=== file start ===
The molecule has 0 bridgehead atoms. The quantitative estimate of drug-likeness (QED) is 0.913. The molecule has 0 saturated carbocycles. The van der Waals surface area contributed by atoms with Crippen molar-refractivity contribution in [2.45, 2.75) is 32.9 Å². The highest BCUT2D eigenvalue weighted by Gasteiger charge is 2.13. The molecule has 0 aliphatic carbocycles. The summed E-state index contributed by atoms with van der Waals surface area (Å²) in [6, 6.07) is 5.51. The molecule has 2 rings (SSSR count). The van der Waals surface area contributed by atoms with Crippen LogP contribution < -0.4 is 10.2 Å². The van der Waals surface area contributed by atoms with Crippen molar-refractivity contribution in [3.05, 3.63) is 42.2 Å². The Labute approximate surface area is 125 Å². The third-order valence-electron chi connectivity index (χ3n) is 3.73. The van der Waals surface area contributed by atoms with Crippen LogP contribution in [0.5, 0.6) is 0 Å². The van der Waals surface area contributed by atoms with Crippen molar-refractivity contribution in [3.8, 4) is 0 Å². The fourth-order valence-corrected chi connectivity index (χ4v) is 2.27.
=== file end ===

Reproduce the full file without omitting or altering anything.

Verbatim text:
The molecule has 0 bridgehead atoms. The quantitative estimate of drug-likeness (QED) is 0.913. The molecule has 0 saturated carbocycles. The van der Waals surface area contributed by atoms with Crippen molar-refractivity contribution in [2.45, 2.75) is 32.9 Å². The highest BCUT2D eigenvalue weighted by Gasteiger charge is 2.13. The molecule has 0 aliphatic carbocycles. The summed E-state index contributed by atoms with van der Waals surface area (Å²) in [6, 6.07) is 5.51. The molecule has 2 rings (SSSR count). The van der Waals surface area contributed by atoms with Crippen LogP contribution < -0.4 is 10.2 Å². The van der Waals surface area contributed by atoms with Crippen molar-refractivity contribution in [3.05, 3.63) is 42.2 Å². The Labute approximate surface area is 125 Å². The third-order valence-electron chi connectivity index (χ3n) is 3.73. The van der Waals surface area contributed by atoms with Crippen LogP contribution in [0.5, 0.6) is 0 Å². The van der Waals surface area contributed by atoms with Crippen molar-refractivity contribution in [3.8, 4) is 0 Å². The fourth-order valence-corrected chi connectivity index (χ4v) is 2.27.